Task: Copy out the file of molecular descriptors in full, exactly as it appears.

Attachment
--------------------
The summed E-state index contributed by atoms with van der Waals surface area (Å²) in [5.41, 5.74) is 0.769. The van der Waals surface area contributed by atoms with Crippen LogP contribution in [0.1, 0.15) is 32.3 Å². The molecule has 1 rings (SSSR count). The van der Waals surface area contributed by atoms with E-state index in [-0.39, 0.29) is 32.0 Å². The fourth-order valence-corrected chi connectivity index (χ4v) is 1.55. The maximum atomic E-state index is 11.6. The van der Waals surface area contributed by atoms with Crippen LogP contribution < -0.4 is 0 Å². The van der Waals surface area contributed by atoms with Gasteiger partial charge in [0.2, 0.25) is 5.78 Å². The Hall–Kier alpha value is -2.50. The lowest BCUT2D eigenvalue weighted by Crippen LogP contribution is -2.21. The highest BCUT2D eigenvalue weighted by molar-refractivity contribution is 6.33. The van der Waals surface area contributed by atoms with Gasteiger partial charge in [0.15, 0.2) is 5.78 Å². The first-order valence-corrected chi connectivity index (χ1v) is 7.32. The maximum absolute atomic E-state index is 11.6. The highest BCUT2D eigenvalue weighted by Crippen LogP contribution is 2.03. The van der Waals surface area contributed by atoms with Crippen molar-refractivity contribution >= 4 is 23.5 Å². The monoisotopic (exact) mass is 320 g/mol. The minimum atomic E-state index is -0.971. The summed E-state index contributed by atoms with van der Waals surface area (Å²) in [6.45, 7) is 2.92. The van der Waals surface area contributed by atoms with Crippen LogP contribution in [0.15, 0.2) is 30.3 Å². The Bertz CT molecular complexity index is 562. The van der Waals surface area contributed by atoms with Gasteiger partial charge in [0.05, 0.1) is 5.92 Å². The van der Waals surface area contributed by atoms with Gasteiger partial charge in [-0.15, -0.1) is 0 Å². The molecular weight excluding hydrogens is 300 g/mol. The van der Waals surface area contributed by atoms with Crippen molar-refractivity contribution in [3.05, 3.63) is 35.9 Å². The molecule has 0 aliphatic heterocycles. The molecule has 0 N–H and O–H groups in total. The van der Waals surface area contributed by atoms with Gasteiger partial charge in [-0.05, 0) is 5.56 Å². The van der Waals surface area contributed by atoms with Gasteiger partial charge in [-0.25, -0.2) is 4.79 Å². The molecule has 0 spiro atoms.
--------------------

The summed E-state index contributed by atoms with van der Waals surface area (Å²) in [5.41, 5.74) is 0.769. The van der Waals surface area contributed by atoms with Crippen LogP contribution in [0.1, 0.15) is 32.3 Å². The molecule has 1 rings (SSSR count). The van der Waals surface area contributed by atoms with E-state index in [-0.39, 0.29) is 32.0 Å². The fourth-order valence-corrected chi connectivity index (χ4v) is 1.55. The maximum atomic E-state index is 11.6. The van der Waals surface area contributed by atoms with Crippen LogP contribution < -0.4 is 0 Å². The van der Waals surface area contributed by atoms with Gasteiger partial charge in [0.2, 0.25) is 5.78 Å². The Hall–Kier alpha value is -2.50. The lowest BCUT2D eigenvalue weighted by Crippen LogP contribution is -2.21. The highest BCUT2D eigenvalue weighted by molar-refractivity contribution is 6.33. The van der Waals surface area contributed by atoms with Gasteiger partial charge in [0.15, 0.2) is 5.78 Å². The first-order valence-corrected chi connectivity index (χ1v) is 7.32. The maximum absolute atomic E-state index is 11.6. The highest BCUT2D eigenvalue weighted by Crippen LogP contribution is 2.03. The van der Waals surface area contributed by atoms with Crippen molar-refractivity contribution >= 4 is 23.5 Å². The monoisotopic (exact) mass is 320 g/mol. The minimum atomic E-state index is -0.971. The summed E-state index contributed by atoms with van der Waals surface area (Å²) in [6.45, 7) is 2.92. The van der Waals surface area contributed by atoms with Crippen LogP contribution in [0.15, 0.2) is 30.3 Å². The Bertz CT molecular complexity index is 562. The van der Waals surface area contributed by atoms with Gasteiger partial charge in [0.05, 0.1) is 5.92 Å². The van der Waals surface area contributed by atoms with Gasteiger partial charge in [-0.15, -0.1) is 0 Å². The molecular weight excluding hydrogens is 300 g/mol. The van der Waals surface area contributed by atoms with Crippen molar-refractivity contribution in [3.05, 3.63) is 35.9 Å². The molecule has 0 aliphatic heterocycles. The molecule has 0 N–H and O–H groups in total. The van der Waals surface area contributed by atoms with Gasteiger partial charge in [-0.05, 0) is 5.56 Å². The van der Waals surface area contributed by atoms with Gasteiger partial charge in [-0.25, -0.2) is 4.79 Å². The molecule has 0 spiro atoms.